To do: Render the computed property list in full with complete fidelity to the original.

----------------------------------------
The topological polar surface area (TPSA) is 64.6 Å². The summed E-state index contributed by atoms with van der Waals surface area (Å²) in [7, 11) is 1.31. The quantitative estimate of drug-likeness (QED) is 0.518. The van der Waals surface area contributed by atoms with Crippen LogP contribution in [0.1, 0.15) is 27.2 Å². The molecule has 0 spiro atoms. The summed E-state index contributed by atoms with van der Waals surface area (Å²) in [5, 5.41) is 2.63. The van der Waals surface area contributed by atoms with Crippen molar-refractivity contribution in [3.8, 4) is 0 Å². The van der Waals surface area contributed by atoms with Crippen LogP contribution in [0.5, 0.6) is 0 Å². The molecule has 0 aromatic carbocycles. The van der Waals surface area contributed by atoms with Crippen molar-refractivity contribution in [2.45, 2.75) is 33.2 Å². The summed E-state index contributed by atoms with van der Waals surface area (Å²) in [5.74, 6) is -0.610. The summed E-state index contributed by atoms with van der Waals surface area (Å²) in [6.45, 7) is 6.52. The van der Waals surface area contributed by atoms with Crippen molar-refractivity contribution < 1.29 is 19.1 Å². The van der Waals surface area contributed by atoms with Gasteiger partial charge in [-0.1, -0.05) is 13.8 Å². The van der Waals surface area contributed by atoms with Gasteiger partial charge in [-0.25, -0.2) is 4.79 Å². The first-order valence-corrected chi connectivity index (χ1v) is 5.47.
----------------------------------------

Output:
The topological polar surface area (TPSA) is 64.6 Å². The summed E-state index contributed by atoms with van der Waals surface area (Å²) in [7, 11) is 1.31. The quantitative estimate of drug-likeness (QED) is 0.518. The van der Waals surface area contributed by atoms with Crippen LogP contribution in [0.1, 0.15) is 27.2 Å². The molecule has 0 spiro atoms. The summed E-state index contributed by atoms with van der Waals surface area (Å²) in [5, 5.41) is 2.63. The van der Waals surface area contributed by atoms with Crippen molar-refractivity contribution in [3.8, 4) is 0 Å². The van der Waals surface area contributed by atoms with Crippen LogP contribution in [0.5, 0.6) is 0 Å². The molecule has 0 aromatic carbocycles. The van der Waals surface area contributed by atoms with Crippen molar-refractivity contribution in [2.45, 2.75) is 33.2 Å². The summed E-state index contributed by atoms with van der Waals surface area (Å²) in [5.74, 6) is -0.610. The summed E-state index contributed by atoms with van der Waals surface area (Å²) in [6.45, 7) is 6.52. The van der Waals surface area contributed by atoms with Crippen molar-refractivity contribution < 1.29 is 19.1 Å². The van der Waals surface area contributed by atoms with Gasteiger partial charge in [-0.1, -0.05) is 13.8 Å². The van der Waals surface area contributed by atoms with Gasteiger partial charge in [-0.25, -0.2) is 4.79 Å². The first-order valence-corrected chi connectivity index (χ1v) is 5.47.